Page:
Improvment . . .

. . . is finding new ways to measure success

Improvement: an act of improving or the state of being improved

Beginning runners often see improvement by leaps and bounds in the beginning — it actually makes that hard work feel good, because you see improvement.

What if you’ve been running for decades? What improvments can you hope to see as you get older? Is it even possible to see improvement as we age?

There is always space for improvement, no matter how long you’ve been in the business.— Oscar de la Hoya

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Redefining improvement
For the vast majority of runners, there comes a time in their running lives when speed can no longer be their yardstick for improvement. Most of us slow down as the years pile on.

Does that mean you have to hang up your running shoes? I feel a bit silly writing this part. I’m not yet to that point. I like to believe that it won’t happen to me, but statistics say otherwise.

So what can you use for a yardstick for improvement if you’re no longer getting faster?

  • Running with better form
  • Running hills without dying
  • Running a longer distance
  • Concentrate on the shorter distances
  • Running negative splits
  • Winning an age group award
  • Running without injury
  • Look at age graded results — Runner’s World has a calculator here

For instance, I plugged in my most recent half marathon PR: 2:30:32. My age graded results are 2:04:28! Now, I know plenty of runners my age who are way faster, but I will admit to being surprised — and pleased — by my age graded number.

Now I say that if you run more than 15 miles a week, it’s for something other than aerobic fitness. Once you pass 15 miles, you do not see much further improvement. –Kenneth H. Cooper

Think inches, not miles
I don’t know if the above quote is true. It doesn’t ring true to me. I did a few quick searches, and most seemed to indicate that it wasn’t mileage that mattered, it was training in the right heart rate zone. And if you don’t have a tracker with a heart rate monitor, you might consider the Blink 3.0 from Heartzones – buy it here (disclaimer: I am an ambassador for Heartzones).

I will agree that running long distances isn’t necessarily an ideal path to overall fitness. It has many advantages, and many disadvantages too. Which is a topic for another post.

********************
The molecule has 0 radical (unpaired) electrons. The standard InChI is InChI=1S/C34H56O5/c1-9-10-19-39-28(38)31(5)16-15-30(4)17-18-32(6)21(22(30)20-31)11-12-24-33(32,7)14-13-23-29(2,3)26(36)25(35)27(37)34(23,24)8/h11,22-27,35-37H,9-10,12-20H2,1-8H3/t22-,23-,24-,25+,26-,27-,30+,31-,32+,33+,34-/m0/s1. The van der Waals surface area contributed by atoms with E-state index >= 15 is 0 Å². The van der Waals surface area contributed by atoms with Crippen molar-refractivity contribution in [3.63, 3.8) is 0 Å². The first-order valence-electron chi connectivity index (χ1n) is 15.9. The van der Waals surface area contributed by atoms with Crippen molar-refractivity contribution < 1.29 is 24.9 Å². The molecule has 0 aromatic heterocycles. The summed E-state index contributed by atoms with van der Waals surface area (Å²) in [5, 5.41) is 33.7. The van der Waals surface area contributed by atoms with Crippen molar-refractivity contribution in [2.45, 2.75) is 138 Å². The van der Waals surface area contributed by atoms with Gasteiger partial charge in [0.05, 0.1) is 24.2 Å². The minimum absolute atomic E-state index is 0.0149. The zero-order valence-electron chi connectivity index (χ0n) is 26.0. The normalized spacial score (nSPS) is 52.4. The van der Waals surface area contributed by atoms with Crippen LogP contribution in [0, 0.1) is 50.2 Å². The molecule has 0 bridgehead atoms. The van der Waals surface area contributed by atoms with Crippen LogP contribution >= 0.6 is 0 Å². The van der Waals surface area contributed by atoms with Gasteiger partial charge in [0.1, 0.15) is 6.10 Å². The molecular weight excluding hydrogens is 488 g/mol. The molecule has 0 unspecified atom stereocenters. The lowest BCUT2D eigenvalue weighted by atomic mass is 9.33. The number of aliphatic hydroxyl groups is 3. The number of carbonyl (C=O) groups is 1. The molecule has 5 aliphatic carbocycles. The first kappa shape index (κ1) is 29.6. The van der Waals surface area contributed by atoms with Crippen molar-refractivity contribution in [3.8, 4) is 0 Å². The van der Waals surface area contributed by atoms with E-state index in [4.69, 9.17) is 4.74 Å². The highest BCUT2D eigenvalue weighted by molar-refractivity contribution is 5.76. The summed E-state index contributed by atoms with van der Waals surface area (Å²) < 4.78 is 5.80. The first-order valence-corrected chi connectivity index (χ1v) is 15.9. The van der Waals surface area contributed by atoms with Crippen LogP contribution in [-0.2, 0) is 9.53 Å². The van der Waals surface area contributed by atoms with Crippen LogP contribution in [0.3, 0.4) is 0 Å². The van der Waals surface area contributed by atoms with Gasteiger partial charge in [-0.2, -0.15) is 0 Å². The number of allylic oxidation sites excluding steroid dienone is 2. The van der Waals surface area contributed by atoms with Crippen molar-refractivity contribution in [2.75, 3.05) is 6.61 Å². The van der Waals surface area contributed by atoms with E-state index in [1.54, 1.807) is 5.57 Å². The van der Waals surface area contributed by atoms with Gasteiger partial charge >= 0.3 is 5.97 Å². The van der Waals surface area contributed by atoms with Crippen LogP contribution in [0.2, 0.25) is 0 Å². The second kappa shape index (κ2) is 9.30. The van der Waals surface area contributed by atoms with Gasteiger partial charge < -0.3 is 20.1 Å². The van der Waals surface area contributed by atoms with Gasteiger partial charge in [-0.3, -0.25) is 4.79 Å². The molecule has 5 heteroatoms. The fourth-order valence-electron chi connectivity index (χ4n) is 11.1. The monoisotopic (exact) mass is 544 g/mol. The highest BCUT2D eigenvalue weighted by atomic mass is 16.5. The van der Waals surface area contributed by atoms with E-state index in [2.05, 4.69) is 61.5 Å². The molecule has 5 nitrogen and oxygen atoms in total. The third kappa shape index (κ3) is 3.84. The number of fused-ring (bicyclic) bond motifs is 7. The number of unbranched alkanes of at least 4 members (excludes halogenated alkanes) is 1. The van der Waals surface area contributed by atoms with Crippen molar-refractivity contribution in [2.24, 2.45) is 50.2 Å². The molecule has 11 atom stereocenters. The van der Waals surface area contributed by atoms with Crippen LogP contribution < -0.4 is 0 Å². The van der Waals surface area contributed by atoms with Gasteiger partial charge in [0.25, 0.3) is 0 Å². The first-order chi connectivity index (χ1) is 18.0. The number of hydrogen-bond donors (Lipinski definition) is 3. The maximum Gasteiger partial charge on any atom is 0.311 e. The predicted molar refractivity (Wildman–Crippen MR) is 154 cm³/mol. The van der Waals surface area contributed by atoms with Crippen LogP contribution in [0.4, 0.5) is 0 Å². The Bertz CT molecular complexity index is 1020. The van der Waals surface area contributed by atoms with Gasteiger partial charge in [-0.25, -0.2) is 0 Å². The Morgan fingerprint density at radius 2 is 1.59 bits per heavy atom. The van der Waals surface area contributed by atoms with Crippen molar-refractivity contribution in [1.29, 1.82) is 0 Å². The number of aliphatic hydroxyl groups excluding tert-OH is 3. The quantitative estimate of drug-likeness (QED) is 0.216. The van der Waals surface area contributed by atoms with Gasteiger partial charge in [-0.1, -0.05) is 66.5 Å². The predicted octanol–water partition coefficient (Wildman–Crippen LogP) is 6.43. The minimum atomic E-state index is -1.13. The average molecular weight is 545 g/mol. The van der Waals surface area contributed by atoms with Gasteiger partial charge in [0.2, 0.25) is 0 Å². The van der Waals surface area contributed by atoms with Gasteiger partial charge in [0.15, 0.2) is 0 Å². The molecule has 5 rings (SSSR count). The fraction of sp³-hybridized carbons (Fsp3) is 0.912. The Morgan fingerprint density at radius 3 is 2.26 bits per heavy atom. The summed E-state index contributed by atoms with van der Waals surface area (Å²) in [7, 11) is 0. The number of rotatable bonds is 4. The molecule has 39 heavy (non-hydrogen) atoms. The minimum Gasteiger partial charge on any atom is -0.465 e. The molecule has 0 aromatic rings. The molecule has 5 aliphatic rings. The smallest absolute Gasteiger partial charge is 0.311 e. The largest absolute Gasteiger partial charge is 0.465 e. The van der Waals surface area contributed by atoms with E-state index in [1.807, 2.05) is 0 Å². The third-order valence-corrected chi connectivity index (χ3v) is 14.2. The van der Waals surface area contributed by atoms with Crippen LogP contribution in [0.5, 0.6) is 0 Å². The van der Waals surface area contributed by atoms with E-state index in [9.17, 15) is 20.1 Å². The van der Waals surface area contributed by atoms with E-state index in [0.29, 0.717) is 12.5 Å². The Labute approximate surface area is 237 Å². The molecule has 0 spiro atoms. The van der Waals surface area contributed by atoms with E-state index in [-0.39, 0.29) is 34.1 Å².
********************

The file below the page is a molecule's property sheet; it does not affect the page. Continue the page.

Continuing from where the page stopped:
So can you still see improvement as you age — or simply as you’ve spent quite a few years running? If my running friends are any indication, yes, you can. New runners can often improve by leaps and bounds, but that’s unlikely to happen as you age.

A PR is a PR whether it’s 20 minutes or 20 seconds or 2 seconds. Sure, 20 minutes feels a lot better than 2 seconds — but improvement, no matter how small, should always be celebrated.

Improvement isn’t always about time. Improvement is about cultivating a positive attitude and finding new ways to define success.
— Judy @ Chocolaterunsjudy

Deb Runs

This week I am also joining up with Running on Happy, Suzlyfe, Crazy Running Girl, and Coach Debbie Runs each week for the Coaches’ Corner linkup

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Tell me in the comments:

Have you adjusted your definition of improvement over time?

What counts as improvement to you these days?

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19 thoughts on “Improvment . . .

  1. I’m still in denial. For me improvement is getting on the same course. Until it’s not. Lol

    Eventually it will be staying uninjured and finishing a race. Not sure when that will be.

    Liked by 1 person

    1. You’re still setting PRs, so I don’t think you have anything to be in denial apart. Even if it’s just a minute — or a few seconds — it’s a PR. And it’s more likely to be a very small amount the longer you run.

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  2. Improvement is kind of subjective (and I use that to my advantage). I have learned that the number of miles, races, and years a person runs all affect the ‘improvement” ratio. Someone who runs only a couple of races per year will likely see substantial improvements (even more if they are a relatively new runner). Being an experienced runner, though, I find myself on a plateau much of the time. Granted, I’m not really getting slower, but the faster finish times are not necessarily getting faster LOL Oh well. glass half full, right?

    Liked by 1 person

  3. Improvement to me is different these days than it used to be. Improvement is adding distance or speed or squatting slightly more weight while feeling confident with my knee or just working out 4 days in a row without feeling like I’m going to fall over. haha

    Liked by 1 person

  4. I keep hearing about how everyone slows down as they age, and yet I still see older people getting PRs, so I’m apt to not believe the statistics. Look at Darlene still getting PRs, look at you still getting PRs (and improving the older you get), and then look at AG race results… there are some fast older people out there. So, yes, I agree with you… the improvements may not be huge, but improvement is improvement.

    Liked by 1 person

  5. I’m definitely making adjustments to what improvements I can expect as I’m getting older – like a new time that I hope to finish all 5K’s by, but is significantly slower than my old PR. I suspect I’ll have to readjust those times in the not so distant future… Sigh

    Thanks for linking up!

    Liked by 1 person

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